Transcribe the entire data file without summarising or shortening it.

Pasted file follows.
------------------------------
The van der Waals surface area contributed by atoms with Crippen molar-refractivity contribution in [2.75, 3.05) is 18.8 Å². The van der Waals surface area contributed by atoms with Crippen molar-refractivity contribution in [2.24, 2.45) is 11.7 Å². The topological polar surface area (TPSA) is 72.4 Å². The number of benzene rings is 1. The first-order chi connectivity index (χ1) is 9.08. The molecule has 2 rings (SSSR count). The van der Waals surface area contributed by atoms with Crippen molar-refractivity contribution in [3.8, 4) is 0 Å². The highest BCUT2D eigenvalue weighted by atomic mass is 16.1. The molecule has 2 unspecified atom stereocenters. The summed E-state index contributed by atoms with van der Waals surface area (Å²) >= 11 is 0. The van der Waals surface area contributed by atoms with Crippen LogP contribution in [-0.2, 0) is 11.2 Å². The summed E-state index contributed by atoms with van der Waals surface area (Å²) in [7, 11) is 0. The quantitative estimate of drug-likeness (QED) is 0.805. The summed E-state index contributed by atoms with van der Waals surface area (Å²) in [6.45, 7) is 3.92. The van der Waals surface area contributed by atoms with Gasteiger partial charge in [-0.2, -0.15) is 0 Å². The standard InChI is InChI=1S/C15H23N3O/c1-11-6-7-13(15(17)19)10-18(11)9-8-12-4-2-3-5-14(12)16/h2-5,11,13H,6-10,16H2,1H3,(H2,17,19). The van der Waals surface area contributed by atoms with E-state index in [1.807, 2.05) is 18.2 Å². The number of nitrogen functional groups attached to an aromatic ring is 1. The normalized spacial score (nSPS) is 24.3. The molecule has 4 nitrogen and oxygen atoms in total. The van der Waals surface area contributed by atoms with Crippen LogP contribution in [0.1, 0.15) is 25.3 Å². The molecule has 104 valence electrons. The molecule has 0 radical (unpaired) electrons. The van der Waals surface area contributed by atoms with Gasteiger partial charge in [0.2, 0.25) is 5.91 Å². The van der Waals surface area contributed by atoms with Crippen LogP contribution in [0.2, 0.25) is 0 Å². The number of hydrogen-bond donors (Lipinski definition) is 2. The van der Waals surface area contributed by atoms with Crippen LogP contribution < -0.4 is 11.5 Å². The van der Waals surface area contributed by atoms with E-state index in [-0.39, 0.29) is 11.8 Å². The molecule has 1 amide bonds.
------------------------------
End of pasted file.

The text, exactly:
The van der Waals surface area contributed by atoms with Crippen molar-refractivity contribution in [2.75, 3.05) is 18.8 Å². The van der Waals surface area contributed by atoms with Crippen molar-refractivity contribution in [2.24, 2.45) is 11.7 Å². The topological polar surface area (TPSA) is 72.4 Å². The number of benzene rings is 1. The first-order chi connectivity index (χ1) is 9.08. The molecule has 2 rings (SSSR count). The van der Waals surface area contributed by atoms with Crippen molar-refractivity contribution in [3.8, 4) is 0 Å². The highest BCUT2D eigenvalue weighted by atomic mass is 16.1. The molecule has 2 unspecified atom stereocenters. The summed E-state index contributed by atoms with van der Waals surface area (Å²) >= 11 is 0. The van der Waals surface area contributed by atoms with Crippen LogP contribution in [-0.2, 0) is 11.2 Å². The summed E-state index contributed by atoms with van der Waals surface area (Å²) in [7, 11) is 0. The quantitative estimate of drug-likeness (QED) is 0.805. The summed E-state index contributed by atoms with van der Waals surface area (Å²) in [6.45, 7) is 3.92. The van der Waals surface area contributed by atoms with Gasteiger partial charge in [-0.2, -0.15) is 0 Å². The standard InChI is InChI=1S/C15H23N3O/c1-11-6-7-13(15(17)19)10-18(11)9-8-12-4-2-3-5-14(12)16/h2-5,11,13H,6-10,16H2,1H3,(H2,17,19). The van der Waals surface area contributed by atoms with E-state index in [1.807, 2.05) is 18.2 Å². The number of nitrogen functional groups attached to an aromatic ring is 1. The normalized spacial score (nSPS) is 24.3. The molecule has 4 nitrogen and oxygen atoms in total. The van der Waals surface area contributed by atoms with Crippen LogP contribution in [0.1, 0.15) is 25.3 Å². The molecule has 104 valence electrons. The molecule has 0 radical (unpaired) electrons. The van der Waals surface area contributed by atoms with Gasteiger partial charge in [0.2, 0.25) is 5.91 Å². The van der Waals surface area contributed by atoms with Crippen LogP contribution in [0.2, 0.25) is 0 Å². The number of hydrogen-bond donors (Lipinski definition) is 2. The van der Waals surface area contributed by atoms with Crippen LogP contribution < -0.4 is 11.5 Å². The van der Waals surface area contributed by atoms with E-state index in [-0.39, 0.29) is 11.8 Å². The molecule has 1 amide bonds.